b) when they are available (sadly that was one of the only machines we encountered in the South Pacific…) and
c) when water is scarce (we make water but have a low output water maker)
What this means is, for us, machines are a luxury and finding a workable way to do laundry aboard was essential.
laundry is a family affair--we crank the music and take turns plunging
 On our first boat we had a scrub board and a bucket. The scrub board was pretty useless but the bucket and a plunger did the job. Wringing the clothes out was another matter—small items were wrung by hand while bigger things were wrapped around a shroud then twisted. The process was tedious and killed my hands.
our fabulous wringer--it almost makes laundry fun!
 Then a friend showed me how well her wringer worked (something we had initially looked at and decided was too expensive). When it came time to outfit boat #2 a wringer like this one was one of our first purchases. It’s a bit expensive (the aluminum/bronze combo is essential on a boat-so skip the steel one) but if you consider we do 2-3 loads of laundry a week at >$4 a load the wringer paid itself off pretty quickly. And three years in, our wringer is still operating like new.

The wringer is also a water saver. After washing we use it before putting the clothes in the rinse water, then again after rinsing. If it’s not too dodgy we reuse the rinse water for the next wash load and use the wash water to scrub down the decks…

The next thing we discovered is not all clothes pins are created equal (the things you learn whilst cruising…) Keep in mind if something gets blown off the ‘line’ on a boat it may never find its way back to you. And, because we drop a lot of clothes pins overboard, wood is preferable to plastic. Locating sturdy wooden clothes pins takes some searching. And when I find them I buy double, no make that triple, what I think I need (even if we use a washing machine we almost always line dry).

What we wash is just as important as how we wash. When we moved aboard the first thing to go were all my lovely fluffy towels. It turns out you can dry yourself just as well with a scruffy beach towel. Heavy jeans and bulky button shirts also were liberated from our wardrobe. They take up too much space—and they don’t go through the wringer very well.

While we did get rid of our bulky stuff and our least favourite work clothes, I actually kept many of my dressy things. Part of it is I still work—which means I occasionally head off to a posh resort and try to pass and a gainfully employed person on holiday. The other part is I learned a few things on our first trip:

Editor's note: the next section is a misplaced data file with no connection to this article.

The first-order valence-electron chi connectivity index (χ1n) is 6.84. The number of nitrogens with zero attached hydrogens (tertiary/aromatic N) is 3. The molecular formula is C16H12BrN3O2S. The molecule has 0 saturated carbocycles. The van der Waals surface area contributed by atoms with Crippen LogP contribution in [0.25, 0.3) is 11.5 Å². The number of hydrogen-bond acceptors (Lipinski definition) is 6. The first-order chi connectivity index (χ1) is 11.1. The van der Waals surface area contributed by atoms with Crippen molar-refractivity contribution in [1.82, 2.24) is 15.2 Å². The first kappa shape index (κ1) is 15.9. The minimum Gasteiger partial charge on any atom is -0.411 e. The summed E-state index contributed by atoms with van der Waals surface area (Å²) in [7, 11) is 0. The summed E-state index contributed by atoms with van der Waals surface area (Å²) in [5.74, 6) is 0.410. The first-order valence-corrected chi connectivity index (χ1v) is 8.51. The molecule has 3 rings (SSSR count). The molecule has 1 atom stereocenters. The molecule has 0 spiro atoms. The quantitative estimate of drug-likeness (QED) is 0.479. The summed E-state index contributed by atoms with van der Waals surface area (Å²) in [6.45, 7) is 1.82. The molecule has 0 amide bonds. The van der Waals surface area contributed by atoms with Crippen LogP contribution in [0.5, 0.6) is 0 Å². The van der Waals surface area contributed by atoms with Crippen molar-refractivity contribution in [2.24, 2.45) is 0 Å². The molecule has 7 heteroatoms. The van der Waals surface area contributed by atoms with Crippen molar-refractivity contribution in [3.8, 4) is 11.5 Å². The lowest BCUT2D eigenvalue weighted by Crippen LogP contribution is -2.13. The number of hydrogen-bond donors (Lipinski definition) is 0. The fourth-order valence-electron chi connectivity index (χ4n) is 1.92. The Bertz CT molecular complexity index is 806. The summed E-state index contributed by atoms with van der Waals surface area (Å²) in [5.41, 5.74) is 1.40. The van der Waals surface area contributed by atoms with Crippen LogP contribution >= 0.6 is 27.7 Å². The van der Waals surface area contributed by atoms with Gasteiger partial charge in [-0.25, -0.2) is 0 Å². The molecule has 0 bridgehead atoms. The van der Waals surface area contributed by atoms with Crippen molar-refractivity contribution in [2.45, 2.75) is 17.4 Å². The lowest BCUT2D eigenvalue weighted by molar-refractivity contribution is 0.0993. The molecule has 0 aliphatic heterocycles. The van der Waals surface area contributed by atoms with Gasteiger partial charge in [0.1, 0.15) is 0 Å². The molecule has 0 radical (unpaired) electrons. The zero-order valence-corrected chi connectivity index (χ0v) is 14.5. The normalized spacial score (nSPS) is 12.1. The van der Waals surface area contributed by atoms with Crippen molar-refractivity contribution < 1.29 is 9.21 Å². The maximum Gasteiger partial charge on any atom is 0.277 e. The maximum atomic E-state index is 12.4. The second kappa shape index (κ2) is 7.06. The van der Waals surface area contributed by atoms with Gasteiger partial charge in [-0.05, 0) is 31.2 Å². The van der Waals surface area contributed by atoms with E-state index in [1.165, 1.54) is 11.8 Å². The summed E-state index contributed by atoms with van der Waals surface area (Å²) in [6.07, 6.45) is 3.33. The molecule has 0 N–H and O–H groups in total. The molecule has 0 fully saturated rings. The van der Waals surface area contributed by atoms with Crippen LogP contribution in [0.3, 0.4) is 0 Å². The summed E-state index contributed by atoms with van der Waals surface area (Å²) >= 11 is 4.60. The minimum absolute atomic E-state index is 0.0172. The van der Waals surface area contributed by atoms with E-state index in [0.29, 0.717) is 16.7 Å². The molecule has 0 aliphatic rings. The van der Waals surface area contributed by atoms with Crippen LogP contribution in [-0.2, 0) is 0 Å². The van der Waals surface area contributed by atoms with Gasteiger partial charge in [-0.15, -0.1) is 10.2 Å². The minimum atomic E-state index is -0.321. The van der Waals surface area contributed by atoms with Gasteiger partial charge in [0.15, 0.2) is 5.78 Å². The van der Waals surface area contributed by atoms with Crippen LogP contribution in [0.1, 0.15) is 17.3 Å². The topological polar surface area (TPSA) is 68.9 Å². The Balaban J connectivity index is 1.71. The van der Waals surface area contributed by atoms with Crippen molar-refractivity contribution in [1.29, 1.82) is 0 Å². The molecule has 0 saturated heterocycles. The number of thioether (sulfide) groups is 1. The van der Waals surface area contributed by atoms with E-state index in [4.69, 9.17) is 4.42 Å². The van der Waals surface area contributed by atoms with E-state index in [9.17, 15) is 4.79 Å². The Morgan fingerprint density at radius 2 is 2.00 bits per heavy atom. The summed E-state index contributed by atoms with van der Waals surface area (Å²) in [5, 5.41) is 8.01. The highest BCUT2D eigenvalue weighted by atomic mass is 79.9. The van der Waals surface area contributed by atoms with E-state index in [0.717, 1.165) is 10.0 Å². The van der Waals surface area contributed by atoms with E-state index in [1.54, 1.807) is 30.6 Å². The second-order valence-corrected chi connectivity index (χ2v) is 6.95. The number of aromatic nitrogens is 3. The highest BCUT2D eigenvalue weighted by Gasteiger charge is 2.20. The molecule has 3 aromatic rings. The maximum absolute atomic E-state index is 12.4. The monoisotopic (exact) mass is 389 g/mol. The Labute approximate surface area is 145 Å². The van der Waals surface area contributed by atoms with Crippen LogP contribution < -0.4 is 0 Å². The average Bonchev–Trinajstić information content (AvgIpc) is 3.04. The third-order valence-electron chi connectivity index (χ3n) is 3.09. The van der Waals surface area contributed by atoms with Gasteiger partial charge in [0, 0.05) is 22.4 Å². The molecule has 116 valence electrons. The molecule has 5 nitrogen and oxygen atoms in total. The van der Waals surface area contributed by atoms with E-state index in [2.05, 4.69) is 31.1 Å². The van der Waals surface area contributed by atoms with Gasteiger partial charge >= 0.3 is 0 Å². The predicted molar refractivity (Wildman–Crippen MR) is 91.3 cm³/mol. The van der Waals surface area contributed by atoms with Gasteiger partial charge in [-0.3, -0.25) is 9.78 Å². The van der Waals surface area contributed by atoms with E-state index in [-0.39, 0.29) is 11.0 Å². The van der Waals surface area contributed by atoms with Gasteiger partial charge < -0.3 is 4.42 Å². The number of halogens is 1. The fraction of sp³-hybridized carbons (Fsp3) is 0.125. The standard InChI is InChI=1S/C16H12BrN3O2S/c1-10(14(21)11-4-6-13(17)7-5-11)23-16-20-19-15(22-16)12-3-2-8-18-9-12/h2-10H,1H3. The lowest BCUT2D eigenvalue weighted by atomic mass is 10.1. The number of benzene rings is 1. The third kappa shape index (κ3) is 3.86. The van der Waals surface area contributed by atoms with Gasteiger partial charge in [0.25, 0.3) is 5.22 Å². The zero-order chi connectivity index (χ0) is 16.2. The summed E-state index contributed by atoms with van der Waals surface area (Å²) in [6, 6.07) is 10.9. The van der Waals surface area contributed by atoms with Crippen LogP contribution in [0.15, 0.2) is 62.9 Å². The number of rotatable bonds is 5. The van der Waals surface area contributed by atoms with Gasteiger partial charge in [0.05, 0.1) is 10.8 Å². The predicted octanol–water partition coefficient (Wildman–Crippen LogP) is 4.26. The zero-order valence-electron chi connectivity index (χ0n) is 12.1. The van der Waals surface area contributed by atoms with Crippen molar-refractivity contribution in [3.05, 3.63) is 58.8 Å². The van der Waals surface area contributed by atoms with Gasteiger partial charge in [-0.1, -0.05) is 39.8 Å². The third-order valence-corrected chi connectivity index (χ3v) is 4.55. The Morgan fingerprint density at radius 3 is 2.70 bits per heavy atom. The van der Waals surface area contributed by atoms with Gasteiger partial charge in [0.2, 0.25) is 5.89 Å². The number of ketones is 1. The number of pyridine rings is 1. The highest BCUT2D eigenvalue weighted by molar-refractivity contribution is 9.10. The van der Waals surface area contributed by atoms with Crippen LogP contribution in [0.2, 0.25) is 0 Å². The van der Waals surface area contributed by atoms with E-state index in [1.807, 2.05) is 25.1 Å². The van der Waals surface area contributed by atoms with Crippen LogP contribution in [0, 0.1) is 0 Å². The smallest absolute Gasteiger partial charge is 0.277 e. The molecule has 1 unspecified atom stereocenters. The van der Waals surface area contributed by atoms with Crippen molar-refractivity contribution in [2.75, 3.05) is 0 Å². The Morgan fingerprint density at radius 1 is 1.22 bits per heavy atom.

1) Just because I’m in a tropical country it doesn’t mean it’s always going to be warm. So while I don’t need my winter boots and parka (though I did pack them…) I have worn heavy sweaters, cosy socks, warm trousers and toques.

2) One cute outfit isn’t enough. Going out for dinner, with the same people, while wearing your one dress over and over makes you feel like you’re stuck in some sort of Groundhog Day loop. And for the record—sport sandals aren’t really very dressy. No matter which colour you choose.

3) Stuff starts to look ratty really fast on the boat. It could be our laundry methods, or the fact I tend to alternate between three outfits, but it’s easy to look bad pretty quickly. Having a larger number of cloths to rotate through can help. Once something is nasty enough it gets downgraded to a ‘work on the boat’ outfit or a rag.

4) Don’t keep everything out. I actually have three duffels tucked away—one has summer clothes and shoes suitable for civilization and another has winter clothes and shoes. I’ve broken into them on occasion when something particularly formal has come up—yes it can happen. The third has daily wear stuff for rotation. Nothing more exciting than breaking out a new/old t-shirt…

Despite having a few options mostly I wear the same stuff. Because we travelled through a bunch of more modest countries I have shorts/skirts that hit below the knee, t-shirts or blouses that cover my shoulders for daytime and sun dresses for evening/going out. I mix and match. Occasionally I wear yoga pants.

I also own several sarongs/pareus/sulus//tupenus/laplaps/lavalavas. The reason every country has a name for these bright strips of cloth is because they are incredibly handy; slipped over your shorts or shoulders and you’re fit for church or visiting an official; they also work as a bathing suit cover up or a towel; and in wintertime Australia I use them as a scarf.

So—if you were fascinated by our laundry methods be sure to checkout the rest of the raft-up for more tips. I doubt you’ll learn how to make your whites brighter (most of us avoid white) but you may learn something new: